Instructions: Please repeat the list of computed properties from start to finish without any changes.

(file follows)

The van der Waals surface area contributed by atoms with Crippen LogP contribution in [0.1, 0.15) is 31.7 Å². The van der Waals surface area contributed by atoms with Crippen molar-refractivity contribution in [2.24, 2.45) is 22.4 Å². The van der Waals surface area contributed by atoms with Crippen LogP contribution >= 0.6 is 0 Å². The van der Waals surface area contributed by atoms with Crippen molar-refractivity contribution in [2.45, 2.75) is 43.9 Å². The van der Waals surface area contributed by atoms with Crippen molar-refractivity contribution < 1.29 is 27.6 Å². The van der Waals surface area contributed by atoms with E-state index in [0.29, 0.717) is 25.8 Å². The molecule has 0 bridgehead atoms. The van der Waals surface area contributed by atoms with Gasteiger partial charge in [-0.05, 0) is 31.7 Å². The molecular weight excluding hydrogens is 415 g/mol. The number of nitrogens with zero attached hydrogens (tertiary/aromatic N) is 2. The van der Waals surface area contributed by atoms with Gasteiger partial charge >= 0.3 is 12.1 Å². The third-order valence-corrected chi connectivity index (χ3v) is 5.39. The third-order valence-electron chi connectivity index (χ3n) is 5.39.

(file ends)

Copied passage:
The van der Waals surface area contributed by atoms with Crippen LogP contribution in [0.1, 0.15) is 31.7 Å². The van der Waals surface area contributed by atoms with Crippen molar-refractivity contribution in [2.24, 2.45) is 22.4 Å². The van der Waals surface area contributed by atoms with Crippen LogP contribution >= 0.6 is 0 Å². The van der Waals surface area contributed by atoms with Crippen molar-refractivity contribution in [2.45, 2.75) is 43.9 Å². The van der Waals surface area contributed by atoms with Crippen molar-refractivity contribution < 1.29 is 27.6 Å². The van der Waals surface area contributed by atoms with E-state index in [0.29, 0.717) is 25.8 Å². The molecule has 0 bridgehead atoms. The van der Waals surface area contributed by atoms with Gasteiger partial charge in [-0.05, 0) is 31.7 Å². The molecular weight excluding hydrogens is 415 g/mol. The number of nitrogens with zero attached hydrogens (tertiary/aromatic N) is 2. The van der Waals surface area contributed by atoms with Gasteiger partial charge >= 0.3 is 12.1 Å². The third-order valence-corrected chi connectivity index (χ3v) is 5.39. The third-order valence-electron chi connectivity index (χ3n) is 5.39.